PARIS, France — First out on Undercover’s catwalk on Friday was flame-haired 15-year-old Sadie Sink, Max in the second season of “Stranger Things”. Jun Takahashi is obsessed with the show, and heaven and earth were moved to get Sink from New Orleans, where she is currently filming, to Paris. She was wearing a red track suit, with glittery red toque. The girl behind was wearing something similar, in jade. And then we were off down the rabbit hole, on one of those extraordinary, fetishistic fashion journeys into the depths of the American teen psyche as idealised by a Japanese outsider: jeans and t-shirts, striped college blazers, team sweatshirts, letter sweaters, workout wear, youth groups and on and on into zones that weren’t quite so identifiable.
It’s in Takahashi’s nature to unsettle his audience. There was a profound strangeness in his presentation: the way that a t-shirt or a parka was suspended in agitated motion; the foiled college stripe and glazed corduroys, shiny as Vegas; the polo shirt and chinos that, from the back, made a jumpsuit; the pure shearling coat with the corseted waistline…he has always been a master of illusion but it felt like there might be a message here.
The words on the back of a parka pledged allegiance to The Slice of Cherry Pie Club. That deliberate echo of “Twin Peaks” made the message clear: Innocence is not what it seems. That notion loaned an ironic subtext to the slogans with which Takahashi strewed his clothes: Total Youth, Unbroke Innocence, Be Aggressive Passive…Aggressive. Plus the one that came printed on the invitation, We are Infinite. It bugged me until the very end of the show, when a young male voice made a poignant confession of undying love which ended with the words “We are infinite”. The penny dropped. “The Perks of Being a Wallflower”!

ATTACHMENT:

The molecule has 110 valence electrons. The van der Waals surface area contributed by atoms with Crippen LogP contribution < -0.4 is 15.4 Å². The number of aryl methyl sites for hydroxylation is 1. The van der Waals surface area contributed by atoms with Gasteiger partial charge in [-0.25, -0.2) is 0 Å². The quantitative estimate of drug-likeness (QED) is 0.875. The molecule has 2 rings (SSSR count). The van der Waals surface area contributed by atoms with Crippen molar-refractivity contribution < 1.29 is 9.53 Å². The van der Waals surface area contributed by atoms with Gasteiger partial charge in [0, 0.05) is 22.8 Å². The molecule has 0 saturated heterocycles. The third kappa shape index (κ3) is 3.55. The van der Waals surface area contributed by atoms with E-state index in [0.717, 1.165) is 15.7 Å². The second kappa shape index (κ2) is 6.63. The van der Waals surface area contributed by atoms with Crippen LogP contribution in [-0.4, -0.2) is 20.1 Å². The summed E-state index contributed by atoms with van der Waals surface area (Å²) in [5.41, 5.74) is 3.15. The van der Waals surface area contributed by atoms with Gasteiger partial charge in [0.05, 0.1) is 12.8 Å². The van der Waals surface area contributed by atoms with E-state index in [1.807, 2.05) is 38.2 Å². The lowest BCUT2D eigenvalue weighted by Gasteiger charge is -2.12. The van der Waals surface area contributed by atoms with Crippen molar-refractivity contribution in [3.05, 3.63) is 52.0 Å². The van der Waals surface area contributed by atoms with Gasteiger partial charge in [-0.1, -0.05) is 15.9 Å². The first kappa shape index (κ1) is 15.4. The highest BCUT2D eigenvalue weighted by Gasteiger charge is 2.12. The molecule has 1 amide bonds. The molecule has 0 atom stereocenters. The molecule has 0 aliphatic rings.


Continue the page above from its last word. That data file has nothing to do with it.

Takahashi’s models looked like any of the girls from any of that type of movie. Like Sadie Sink. Breathtakingly young. That made a passage of black clothes, dressy but funereal, all the more unsettling. It made me think of what breathtakingly young children just went through at Marjory Stoneman Douglas High School in Parkland, Florida. Takahashi had planned his collection before that school shooting, but remember, there are no coincidences. In the light of how those children have mobilised since the tragedy at their school, it was hard to see Takahashi’s finale – his young models led by Sadie, walking out to the tune of Bowie’s “Heroes” in a uniform of parkas and wellies branded We Are Infinite – as anything other than an endorsement of their bravery, their resilience and their solidarity, which, on March 24, they will share with their peers across America in the “March for Our Lives”. It was all the more moving for being so unexpected.